For just over an hour we were technically held hostage in the parking lot while the residents of Ocean View protested in the street and illegally closed off the main road to traffic between the suburbs of Ocean View and Noordhoek. They were clearly enraged. After the first twenty minutes of protesting, the crowd gave an enthusiastic applause as they watched a garbage truck drop off a load of garbage into the street blocking all traffic. With no way to escape, we imagined being stuck there for hours, in imminent danger until the police authorities came to our rescue. It was clear that this crowd were setting up camp for the night and taking over the street. Eventually, to our surprise, we saw a few landrovers and cars exiting the parking lot through a recently opened private gate behind the farmstead. As the sun began to set, we lined up our cars like working ants and followed the lead driver through a sandy bumpy back road and drove out to safety.
Later on, my cousin informed me that the residents had many grievances and their discontent was directed towards the government and the police department. The residents of Ocean View have been dissatisfied with the way in which the police were handling the gang violence and consequential violent aftermath. It had come to a head after a few weeks of inaction by the police department. A child had been killed in the crossfire. An innocent young victim’s life was taken too soon. My cousin and I reflected on how vulnerable we felt as young Moms with small children trapped in a semi-violent situation out of our control. We felt so grateful that although emotionally we were affected by this experience, physically we were unharmed. Our privilege became clear to us. While living in Cape Town, my family lived in a very comfortable home in a relatively safe middle class neighborhood in the southern suburbs. In my early twenties I had spent time volunteering in low income neighborhoods, but never before had I been face-to-face with this kind of unrest. We tried to imagine the constant and daily fear gripping mothers as they leave for work before sunrise and return long after the sun has set. Hard working Mothers unsure of their children’s safety while they’re away at work. Uncertainty plaguing them during the day - "will my children be safe today?"
In an editorial in the Mail & Guardian titled, “Protests show that nothing has changed.” The journalist raises an important argument about service delivery protests in South Africa. He writes, “before we address the “violence” of protest, we must acknowledge, too the violence that underlies conditions leading to protest. And it is evident in how we respond to protest.. In a democratic society, protest can be as ubiquitous as it is necessary. Protest is the stop-start rhythm and meter of a searing discontent in South Africa. As much as protest is a language in itself, it is also the punctuation of another language: the complex, layered language that is South African urban life.” In some ways I disagree with the writer, having grown up in South Africa myself, I believe protests, specifically non-violent ones are proving that things are changing. South Africans, especially vulnerable populations are finding their voices and protests are a symbolic and active reflection of democracy in a country robbed of many freedoms for too long. The question remains whether the choir of shrill voices will be noticed, heard and affirmed long enough for change to take place.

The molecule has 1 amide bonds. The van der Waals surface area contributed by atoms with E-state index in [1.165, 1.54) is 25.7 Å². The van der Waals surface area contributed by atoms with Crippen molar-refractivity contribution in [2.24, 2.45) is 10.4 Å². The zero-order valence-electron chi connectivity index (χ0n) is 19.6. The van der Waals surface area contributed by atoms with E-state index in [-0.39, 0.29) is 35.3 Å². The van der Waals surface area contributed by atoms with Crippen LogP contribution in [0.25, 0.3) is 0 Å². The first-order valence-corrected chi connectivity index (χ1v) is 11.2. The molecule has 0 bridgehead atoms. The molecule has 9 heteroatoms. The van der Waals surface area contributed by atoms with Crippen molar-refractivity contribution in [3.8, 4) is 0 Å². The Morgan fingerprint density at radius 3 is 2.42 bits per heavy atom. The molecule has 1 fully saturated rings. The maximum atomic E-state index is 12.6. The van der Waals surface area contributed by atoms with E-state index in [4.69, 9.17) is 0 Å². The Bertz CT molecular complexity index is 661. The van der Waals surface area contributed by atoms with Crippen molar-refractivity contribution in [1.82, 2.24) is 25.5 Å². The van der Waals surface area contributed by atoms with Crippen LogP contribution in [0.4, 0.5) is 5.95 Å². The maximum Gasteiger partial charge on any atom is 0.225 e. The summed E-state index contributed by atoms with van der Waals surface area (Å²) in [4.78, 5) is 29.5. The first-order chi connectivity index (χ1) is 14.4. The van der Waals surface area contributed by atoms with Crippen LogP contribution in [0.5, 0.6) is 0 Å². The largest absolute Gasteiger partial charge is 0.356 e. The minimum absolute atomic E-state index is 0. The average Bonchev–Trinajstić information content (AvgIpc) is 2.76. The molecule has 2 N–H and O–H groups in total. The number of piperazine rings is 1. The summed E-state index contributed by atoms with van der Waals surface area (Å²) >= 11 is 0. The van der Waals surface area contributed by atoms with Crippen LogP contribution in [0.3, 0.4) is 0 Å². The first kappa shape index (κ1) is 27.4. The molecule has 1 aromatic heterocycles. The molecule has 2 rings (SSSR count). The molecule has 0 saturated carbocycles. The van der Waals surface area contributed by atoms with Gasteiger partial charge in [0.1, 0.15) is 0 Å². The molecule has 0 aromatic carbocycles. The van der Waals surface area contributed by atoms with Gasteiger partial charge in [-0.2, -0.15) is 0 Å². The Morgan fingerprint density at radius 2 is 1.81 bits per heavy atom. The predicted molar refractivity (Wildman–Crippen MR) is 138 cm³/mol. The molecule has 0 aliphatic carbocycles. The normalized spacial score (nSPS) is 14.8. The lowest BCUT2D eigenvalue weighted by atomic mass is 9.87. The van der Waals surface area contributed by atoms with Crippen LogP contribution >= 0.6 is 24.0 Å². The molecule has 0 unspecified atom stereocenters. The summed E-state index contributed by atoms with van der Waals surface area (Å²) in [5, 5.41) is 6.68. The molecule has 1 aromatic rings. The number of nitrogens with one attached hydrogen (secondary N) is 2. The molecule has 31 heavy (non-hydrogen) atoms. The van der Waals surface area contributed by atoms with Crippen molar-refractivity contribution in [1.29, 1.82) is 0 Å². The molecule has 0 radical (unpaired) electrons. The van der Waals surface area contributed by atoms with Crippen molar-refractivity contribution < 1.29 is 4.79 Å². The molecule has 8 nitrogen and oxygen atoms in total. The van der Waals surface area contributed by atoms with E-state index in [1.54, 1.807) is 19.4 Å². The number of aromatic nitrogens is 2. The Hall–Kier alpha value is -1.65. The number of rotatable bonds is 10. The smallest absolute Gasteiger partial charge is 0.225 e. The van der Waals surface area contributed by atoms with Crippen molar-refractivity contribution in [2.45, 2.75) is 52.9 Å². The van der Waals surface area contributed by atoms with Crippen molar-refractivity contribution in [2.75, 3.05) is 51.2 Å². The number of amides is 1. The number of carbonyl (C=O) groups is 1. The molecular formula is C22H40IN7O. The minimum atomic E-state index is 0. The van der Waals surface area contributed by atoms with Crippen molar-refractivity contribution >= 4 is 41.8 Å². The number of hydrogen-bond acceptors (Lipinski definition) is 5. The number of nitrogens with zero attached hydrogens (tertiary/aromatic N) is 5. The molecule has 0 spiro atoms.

I have immense respect for people I know working on the ground and living in community with the people of Ocean View and other vulnerable populations throughout the greater Cape Town region. I know an american couple, Sarah and Casey Prince, who are living in Ocean View and have been for a few years now. They are doing meaningful work to love and serve their neighborhood. Meet them here and read more about their work on their website, look listen, love. A dear friend and mentor and life coach to me for many years, Tracey Spilhaus volunteers some of her time at an elementary school in ocean view with Shine Literacy, a reading program to help children learn to read and improve their reading skills. On their website, their tagline reads “Words can change worlds.” I couldn’t agree more with that statement. This is vulnerable and courageous work and I deeply admire those who are bringers of hope shining light in dark scary places.
*Notes: I initially started writing this piece in my writing group, in response to a writing prompt and I have since added and edited the original piece. I also think it is a work in progress and I hope to continue working on it at my writing class later this month.